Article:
Democrats Introduce Sweeping, Historic Bill to Protect LGBT Rights

The Equality Act would expand the Civil Rights Act of 1964 to include protections for LGBT people.

<a href="http://www.shutterstock.com/cat.mhtml?lang=en&language=en&ref_site=photo&search_source=search_form&version=llv1&anyorall=all&safesearch=1&use_local_boost=1&autocomplete_id=&search_tracking_id=WX8R_M-P7iYevjVYoJoU-Q&searchterm=rainbow%20flag&show_color_wheel=1&orient=&commercial_ok=&media_type=images&search_cat=&searchtermx=&photographer_name=&people_gender=&people_age=&people_ethnicity=&people_number=&color=&page=1&inline=115334461">Natasha Kramskaya </a>/Shutterstock

For indispensable reporting on the coronavirus crisis and more, subscribe to Mother Jones' newsletters.


Members of Congress introduced on Thursday a historically comprehensive bill that would create federal standards to protect LGBT people from discrimination in housing, workplaces, schools, public accommodations, and financial transactions.

Same-sex marriage is now the law of the land, but most states still lack laws explicitly prohibiting discrimination against LGBT people in other areas. “This means that while same-sex couples can today legally marry, tomorrow they could lose their jobs, be kicked out of a restaurant, or be turned down for a mortgage, just because of their sexual orientation or gender identity,” Sen. Jeff Merkley (D-Ore.), a cosponsor of the bill, said in Washington before its introduction in the House and Senate.

The Equality Act, as it’s known, would expand the Civil Rights Act of 1964—which outlaws discrimination on the basis of race, color, religion, sex, and national origin—to also include protections for LGBT people. Rep. David Cicilline (D-R.I.), who became the fourth openly gay member of Congress five years ago, cited staggering statistics to support the bill. He said 63 percent of LGBT Americans have reported experiencing discrimination at some point in their lives, and that 56 percent of lesbian, gay, and bisexual people have experienced discrimination when trying to get health care. “The current system, this patchwork of protections and lack of protections for the LGBT community in our states, is not working,” he said Thursday.

But the Equality Act will likely face opposition from Republican lawmakers. In 2013, the Employment Non-Discrimination Act, which would have prohibited discrimination in the workplace on the basis of sexual orientation and gender identity, passed in the Senate but died in the GOP-controlled House.

Only 21 states explicitly outlaw discrimination based on sexual orientation, and of those, 19 states plus Washington, DC, also prohibit discrimination on the basis of gender identity, according to the Human Rights Campaign. For a better sense of the fragmented landscape, check out the following maps on employment discrimination, housing discrimination, discrimination in public places, and credit discrimination, courtesy of the Movement Advancement Project, a Colorado-based think tank.

Employment discrimination and sexual orientation/gender identity Movement Advancement Project
Public accommodations laws generally cover anywhere someone is when they are not at home, work, or school, including retail stores, restaurants, parks, hotels, doctors’ offices, and banks. – See more at: http://www.lgbtmap.org/equality-maps/non_discrimination_laws#sthash.yu3LZkag.dpuf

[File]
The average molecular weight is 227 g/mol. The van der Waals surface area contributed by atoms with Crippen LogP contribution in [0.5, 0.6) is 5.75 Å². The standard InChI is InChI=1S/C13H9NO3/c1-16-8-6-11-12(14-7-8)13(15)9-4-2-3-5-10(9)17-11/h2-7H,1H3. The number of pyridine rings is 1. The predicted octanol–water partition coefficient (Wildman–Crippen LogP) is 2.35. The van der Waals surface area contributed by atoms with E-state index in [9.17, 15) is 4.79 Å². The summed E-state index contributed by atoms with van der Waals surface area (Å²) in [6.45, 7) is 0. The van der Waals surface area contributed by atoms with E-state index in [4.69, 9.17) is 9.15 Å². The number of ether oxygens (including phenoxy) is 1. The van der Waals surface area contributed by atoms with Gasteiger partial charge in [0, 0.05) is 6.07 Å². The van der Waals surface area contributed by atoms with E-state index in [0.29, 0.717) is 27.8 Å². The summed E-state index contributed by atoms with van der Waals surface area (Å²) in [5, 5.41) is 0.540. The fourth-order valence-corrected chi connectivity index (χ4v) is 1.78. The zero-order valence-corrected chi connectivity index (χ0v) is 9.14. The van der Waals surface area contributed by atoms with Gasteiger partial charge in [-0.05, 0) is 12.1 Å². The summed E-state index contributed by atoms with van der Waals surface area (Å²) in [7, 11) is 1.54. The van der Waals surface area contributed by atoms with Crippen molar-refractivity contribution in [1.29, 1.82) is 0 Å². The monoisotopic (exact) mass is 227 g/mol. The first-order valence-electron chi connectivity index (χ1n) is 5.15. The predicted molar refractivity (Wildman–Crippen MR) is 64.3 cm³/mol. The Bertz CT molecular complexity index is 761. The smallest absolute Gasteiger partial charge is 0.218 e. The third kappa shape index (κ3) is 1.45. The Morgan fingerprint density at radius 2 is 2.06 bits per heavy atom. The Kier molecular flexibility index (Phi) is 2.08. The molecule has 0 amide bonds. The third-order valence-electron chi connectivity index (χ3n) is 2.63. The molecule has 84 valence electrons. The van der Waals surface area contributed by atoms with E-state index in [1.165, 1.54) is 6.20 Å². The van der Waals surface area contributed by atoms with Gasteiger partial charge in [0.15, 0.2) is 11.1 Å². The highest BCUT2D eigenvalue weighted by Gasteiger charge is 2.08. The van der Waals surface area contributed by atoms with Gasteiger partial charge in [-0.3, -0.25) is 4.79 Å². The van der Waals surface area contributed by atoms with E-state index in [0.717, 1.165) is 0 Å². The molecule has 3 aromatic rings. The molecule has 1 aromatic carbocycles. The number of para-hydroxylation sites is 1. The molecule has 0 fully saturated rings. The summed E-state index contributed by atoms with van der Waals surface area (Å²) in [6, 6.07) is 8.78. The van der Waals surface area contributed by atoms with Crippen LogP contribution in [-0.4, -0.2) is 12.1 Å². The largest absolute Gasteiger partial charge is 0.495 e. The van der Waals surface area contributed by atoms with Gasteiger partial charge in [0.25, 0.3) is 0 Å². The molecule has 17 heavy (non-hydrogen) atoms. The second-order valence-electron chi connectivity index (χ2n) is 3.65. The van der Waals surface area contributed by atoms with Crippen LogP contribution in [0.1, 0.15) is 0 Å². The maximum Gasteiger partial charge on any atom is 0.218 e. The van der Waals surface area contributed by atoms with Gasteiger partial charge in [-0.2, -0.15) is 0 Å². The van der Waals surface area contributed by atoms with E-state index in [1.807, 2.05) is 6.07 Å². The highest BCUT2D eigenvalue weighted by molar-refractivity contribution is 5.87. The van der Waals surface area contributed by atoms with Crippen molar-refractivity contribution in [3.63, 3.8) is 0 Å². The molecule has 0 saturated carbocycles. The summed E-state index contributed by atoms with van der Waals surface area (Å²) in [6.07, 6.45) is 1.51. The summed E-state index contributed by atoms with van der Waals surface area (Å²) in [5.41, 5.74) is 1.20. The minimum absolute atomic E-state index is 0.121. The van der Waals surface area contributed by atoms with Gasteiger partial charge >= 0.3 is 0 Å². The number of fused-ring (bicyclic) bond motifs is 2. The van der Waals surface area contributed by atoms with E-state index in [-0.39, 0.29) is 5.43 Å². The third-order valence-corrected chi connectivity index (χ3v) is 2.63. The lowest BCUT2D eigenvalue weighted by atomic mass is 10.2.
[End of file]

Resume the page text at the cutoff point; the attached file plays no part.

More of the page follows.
Housing discrimination and sexual orientation/gender identity Movement Advancement Project

Public accommodation discrimination and sexual orientation/gender identity Movement Advancement Project

Credit discrimination and sexual orientation/gender identity Movement Advancement Project

Thank you!

We didn't know what to expect when we told you we needed to raise $400,000 before our fiscal year closed on June 30, and we're thrilled to report that our incredible community of readers contributed some $415,000 to help us keep charging as hard as we can during this crazy year.

You just sent an incredible message: that quality journalism doesn't have to answer to advertisers, billionaires, or hedge funds; that newsrooms can eke out an existence thanks primarily to the generosity of its readers. That's so powerful. Especially during what's been called a "media extinction event" when those looking to make a profit from the news pull back, the Mother Jones community steps in.

The months and years ahead won't be easy. Far from it. But there's no one we'd rather face the big challenges with than you, our committed and passionate readers, and our team of fearless reporters who show up every day.

Thank you!

We didn't know what to expect when we told you we needed to raise $400,000 before our fiscal year closed on June 30, and we're thrilled to report that our incredible community of readers contributed some $415,000 to help us keep charging as hard as we can during this crazy year.

You just sent an incredible message: that quality journalism doesn't have to answer to advertisers, billionaires, or hedge funds; that newsrooms can eke out an existence thanks primarily to the generosity of its readers. That's so powerful. Especially during what's been called a "media extinction event" when those looking to make a profit from the news pull back, the Mother Jones community steps in.

The months and years ahead won't be easy. Far from it. But there's no one we'd rather face the big challenges with than you, our committed and passionate readers, and our team of fearless reporters who show up every day.

We Recommend

Latest

Sign up for our newsletters

Subscribe and we'll send Mother Jones straight to your inbox.

Get our award-winning magazine

Save big on a full year of investigations, ideas, and insights.

Subscribe

Support our journalism

Help Mother Jones' reporters dig deep with a tax-deductible donation.

Donate

We have a new comment system! We are now using Coral, from Vox Media, for comments on all new articles. We'd love your feedback.